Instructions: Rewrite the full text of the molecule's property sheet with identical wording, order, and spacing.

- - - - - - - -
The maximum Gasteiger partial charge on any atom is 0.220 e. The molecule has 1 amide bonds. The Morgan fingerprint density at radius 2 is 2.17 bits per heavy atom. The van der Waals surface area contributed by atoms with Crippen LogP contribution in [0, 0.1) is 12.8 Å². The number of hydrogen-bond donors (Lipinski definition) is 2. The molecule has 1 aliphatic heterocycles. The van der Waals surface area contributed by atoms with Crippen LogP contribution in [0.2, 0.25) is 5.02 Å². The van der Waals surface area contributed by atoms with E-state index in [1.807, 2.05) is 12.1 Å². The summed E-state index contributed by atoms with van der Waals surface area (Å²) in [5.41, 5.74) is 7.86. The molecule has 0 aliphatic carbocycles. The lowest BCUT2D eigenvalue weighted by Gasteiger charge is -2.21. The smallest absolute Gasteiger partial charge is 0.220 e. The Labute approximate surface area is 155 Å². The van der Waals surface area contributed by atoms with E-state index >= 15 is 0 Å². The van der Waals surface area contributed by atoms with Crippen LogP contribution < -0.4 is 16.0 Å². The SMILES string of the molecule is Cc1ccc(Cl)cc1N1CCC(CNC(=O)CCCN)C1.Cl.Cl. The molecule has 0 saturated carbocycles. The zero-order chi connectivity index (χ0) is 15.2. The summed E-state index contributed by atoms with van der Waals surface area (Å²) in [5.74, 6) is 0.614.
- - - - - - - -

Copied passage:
The maximum Gasteiger partial charge on any atom is 0.220 e. The molecule has 1 amide bonds. The Morgan fingerprint density at radius 2 is 2.17 bits per heavy atom. The van der Waals surface area contributed by atoms with Crippen LogP contribution in [0, 0.1) is 12.8 Å². The number of hydrogen-bond donors (Lipinski definition) is 2. The molecule has 1 aliphatic heterocycles. The van der Waals surface area contributed by atoms with Crippen LogP contribution in [0.2, 0.25) is 5.02 Å². The van der Waals surface area contributed by atoms with E-state index in [1.807, 2.05) is 12.1 Å². The summed E-state index contributed by atoms with van der Waals surface area (Å²) in [5.41, 5.74) is 7.86. The molecule has 0 aliphatic carbocycles. The lowest BCUT2D eigenvalue weighted by Gasteiger charge is -2.21. The smallest absolute Gasteiger partial charge is 0.220 e. The Labute approximate surface area is 155 Å². The van der Waals surface area contributed by atoms with E-state index >= 15 is 0 Å². The van der Waals surface area contributed by atoms with Crippen LogP contribution < -0.4 is 16.0 Å². The SMILES string of the molecule is Cc1ccc(Cl)cc1N1CCC(CNC(=O)CCCN)C1.Cl.Cl. The molecule has 0 saturated carbocycles. The zero-order chi connectivity index (χ0) is 15.2. The summed E-state index contributed by atoms with van der Waals surface area (Å²) in [5.74, 6) is 0.614.